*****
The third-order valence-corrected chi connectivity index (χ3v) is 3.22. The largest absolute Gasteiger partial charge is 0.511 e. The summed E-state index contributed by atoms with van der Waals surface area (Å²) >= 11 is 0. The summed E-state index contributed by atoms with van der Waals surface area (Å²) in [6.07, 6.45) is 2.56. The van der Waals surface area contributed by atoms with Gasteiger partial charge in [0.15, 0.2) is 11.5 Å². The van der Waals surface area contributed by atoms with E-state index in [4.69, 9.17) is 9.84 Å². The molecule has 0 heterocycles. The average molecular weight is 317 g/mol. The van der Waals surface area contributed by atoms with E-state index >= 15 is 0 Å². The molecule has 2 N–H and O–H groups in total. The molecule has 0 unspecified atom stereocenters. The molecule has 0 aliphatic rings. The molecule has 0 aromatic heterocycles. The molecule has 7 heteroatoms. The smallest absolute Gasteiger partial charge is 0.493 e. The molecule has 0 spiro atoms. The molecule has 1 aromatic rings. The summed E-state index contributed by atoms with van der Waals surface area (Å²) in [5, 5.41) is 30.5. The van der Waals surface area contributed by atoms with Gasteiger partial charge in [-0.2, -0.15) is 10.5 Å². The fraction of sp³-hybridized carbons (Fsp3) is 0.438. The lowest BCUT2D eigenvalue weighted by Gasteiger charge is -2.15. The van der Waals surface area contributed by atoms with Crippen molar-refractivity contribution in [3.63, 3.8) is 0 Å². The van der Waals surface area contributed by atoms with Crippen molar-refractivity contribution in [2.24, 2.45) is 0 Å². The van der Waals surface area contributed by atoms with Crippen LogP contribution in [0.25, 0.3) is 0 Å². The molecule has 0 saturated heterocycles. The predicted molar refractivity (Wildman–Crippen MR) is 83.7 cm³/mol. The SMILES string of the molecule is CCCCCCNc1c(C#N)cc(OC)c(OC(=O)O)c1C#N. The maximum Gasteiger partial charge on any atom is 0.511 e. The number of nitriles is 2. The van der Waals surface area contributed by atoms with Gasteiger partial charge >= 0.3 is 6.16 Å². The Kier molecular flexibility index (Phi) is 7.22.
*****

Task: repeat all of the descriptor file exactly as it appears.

The third-order valence-corrected chi connectivity index (χ3v) is 3.22. The largest absolute Gasteiger partial charge is 0.511 e. The summed E-state index contributed by atoms with van der Waals surface area (Å²) >= 11 is 0. The summed E-state index contributed by atoms with van der Waals surface area (Å²) in [6.07, 6.45) is 2.56. The van der Waals surface area contributed by atoms with Gasteiger partial charge in [0.15, 0.2) is 11.5 Å². The van der Waals surface area contributed by atoms with E-state index in [4.69, 9.17) is 9.84 Å². The molecule has 0 heterocycles. The average molecular weight is 317 g/mol. The van der Waals surface area contributed by atoms with E-state index >= 15 is 0 Å². The molecule has 2 N–H and O–H groups in total. The molecule has 0 unspecified atom stereocenters. The molecule has 0 aliphatic rings. The molecule has 0 aromatic heterocycles. The molecule has 7 heteroatoms. The smallest absolute Gasteiger partial charge is 0.493 e. The molecule has 0 spiro atoms. The molecule has 1 aromatic rings. The summed E-state index contributed by atoms with van der Waals surface area (Å²) in [5, 5.41) is 30.5. The van der Waals surface area contributed by atoms with Gasteiger partial charge in [-0.2, -0.15) is 10.5 Å². The fraction of sp³-hybridized carbons (Fsp3) is 0.438. The lowest BCUT2D eigenvalue weighted by Gasteiger charge is -2.15. The van der Waals surface area contributed by atoms with Crippen molar-refractivity contribution in [3.63, 3.8) is 0 Å². The van der Waals surface area contributed by atoms with Crippen molar-refractivity contribution in [2.24, 2.45) is 0 Å². The van der Waals surface area contributed by atoms with Crippen LogP contribution in [0.25, 0.3) is 0 Å². The molecule has 0 saturated heterocycles. The predicted molar refractivity (Wildman–Crippen MR) is 83.7 cm³/mol. The SMILES string of the molecule is CCCCCCNc1c(C#N)cc(OC)c(OC(=O)O)c1C#N. The maximum Gasteiger partial charge on any atom is 0.511 e. The number of nitriles is 2. The van der Waals surface area contributed by atoms with Gasteiger partial charge >= 0.3 is 6.16 Å². The Kier molecular flexibility index (Phi) is 7.22.